“Second, they function in light of a different trauma. The American trauma is two wars in the last decade in the Middle East, and an overpowering desire not to enter into another confrontation in the Middle East. And Israel’s trauma is the Holocaust. There has already been a situation where someone threatens to annihilate the Jewish nation. He wasn’t taken seriously. They said it was just propaganda for internal needs. And it ended with six million [dead]. It’s a trauma on a different order of magnitude.

“The next ‘T’ is the threshold. The US can absorb an Iran on the threshold. Israel can’t, because we’re convinced that at some point Iran will burst ahead. And if it’s too close to the threshold, it won’t be possible to stop it.

“The next ‘T’ is the trigger. What’s the trigger that sets an attack in motion? For the Americans, it’s only when they see the Iranians break out to a bomb. For the Israelis, it’s connected to the threshold, if [Iran] is too close.

“The last ‘T’ is the timing. While the US can allow itself to wait more because its operational abilities are meaningfully greater than Israel’s.”

He thinks a moment and adds, “And if you want to add another ‘T,’ it’s the ‘T’ in trust. Israel must trust the United States that it will stand behind what it says, and that this won’t be another North Korean situation.”

Readers who discern distinctively Netanyahu-esque rhetoric in this list of US-Israeli differences on Iran are not mistaken. When it comes to the scale of the danger, the precariousness of trusting in American assurances, and the intentions of the ruling ayatollahs in Tehran, one might be forgiven for labeling Yadlin something slightly more hawkish than the catch-all “centrist.”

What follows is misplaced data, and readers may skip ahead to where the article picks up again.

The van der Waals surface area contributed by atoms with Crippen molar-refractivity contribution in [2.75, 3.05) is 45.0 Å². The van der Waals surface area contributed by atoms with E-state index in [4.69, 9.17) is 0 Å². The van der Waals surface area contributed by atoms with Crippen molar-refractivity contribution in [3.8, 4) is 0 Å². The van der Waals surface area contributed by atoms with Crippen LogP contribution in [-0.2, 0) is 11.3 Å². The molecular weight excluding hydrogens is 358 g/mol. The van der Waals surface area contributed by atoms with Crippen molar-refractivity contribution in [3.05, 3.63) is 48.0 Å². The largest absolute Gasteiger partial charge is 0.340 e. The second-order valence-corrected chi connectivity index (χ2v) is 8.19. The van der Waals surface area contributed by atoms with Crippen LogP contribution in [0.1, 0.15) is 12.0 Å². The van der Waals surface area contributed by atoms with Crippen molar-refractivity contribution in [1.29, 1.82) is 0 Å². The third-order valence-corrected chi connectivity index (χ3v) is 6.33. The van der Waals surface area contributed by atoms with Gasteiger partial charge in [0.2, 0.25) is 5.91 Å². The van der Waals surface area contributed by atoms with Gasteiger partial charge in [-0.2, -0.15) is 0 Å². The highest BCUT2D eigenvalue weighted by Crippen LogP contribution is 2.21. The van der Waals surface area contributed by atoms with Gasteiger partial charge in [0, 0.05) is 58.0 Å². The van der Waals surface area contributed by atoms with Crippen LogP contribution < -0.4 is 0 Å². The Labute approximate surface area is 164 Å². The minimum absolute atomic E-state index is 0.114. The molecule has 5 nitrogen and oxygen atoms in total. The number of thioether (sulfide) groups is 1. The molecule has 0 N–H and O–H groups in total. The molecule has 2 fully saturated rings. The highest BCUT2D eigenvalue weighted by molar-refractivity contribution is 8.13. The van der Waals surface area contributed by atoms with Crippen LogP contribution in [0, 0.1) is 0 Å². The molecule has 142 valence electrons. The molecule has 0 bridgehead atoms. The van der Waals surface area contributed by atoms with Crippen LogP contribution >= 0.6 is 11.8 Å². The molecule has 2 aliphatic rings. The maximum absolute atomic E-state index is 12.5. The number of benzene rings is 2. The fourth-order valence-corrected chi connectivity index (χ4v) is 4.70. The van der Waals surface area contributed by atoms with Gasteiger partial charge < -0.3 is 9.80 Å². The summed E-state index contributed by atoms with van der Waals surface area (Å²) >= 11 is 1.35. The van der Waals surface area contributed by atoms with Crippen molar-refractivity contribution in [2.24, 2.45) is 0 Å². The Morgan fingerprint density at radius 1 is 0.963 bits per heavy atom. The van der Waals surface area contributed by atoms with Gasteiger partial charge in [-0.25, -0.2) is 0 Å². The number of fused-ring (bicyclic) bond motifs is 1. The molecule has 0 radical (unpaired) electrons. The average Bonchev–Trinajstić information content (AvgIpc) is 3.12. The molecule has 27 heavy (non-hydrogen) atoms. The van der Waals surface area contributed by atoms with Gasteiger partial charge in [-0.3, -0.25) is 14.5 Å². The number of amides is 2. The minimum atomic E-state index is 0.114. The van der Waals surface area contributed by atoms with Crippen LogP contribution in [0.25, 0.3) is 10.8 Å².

And that’s only natural, Yadlin explains.

“The goal of preventing Iran from obtaining a nuclear weapon, and the desire to reach an agreement that will push Iran back as much as possible is not an issue of disagreement between Israel’s [political] parties.”

Doesn’t that suggest that a potential Prime Minister Herzog would soon find himself in the same sorts of fights with the White House as Prime Minister Netanyahu?

“The different perceptions [between Israel and the US] will be along those lines” under a Herzog government, he concedes. “With that, I think that much of the disagreement between the [Obama] administration and the prime minister is on the Palestinian issue. On the Iranian issue, it’s different perspectives toward the same goal.”

What, then, is Netanyahu doing wrong in his campaign against Iranian nuclear weaponization?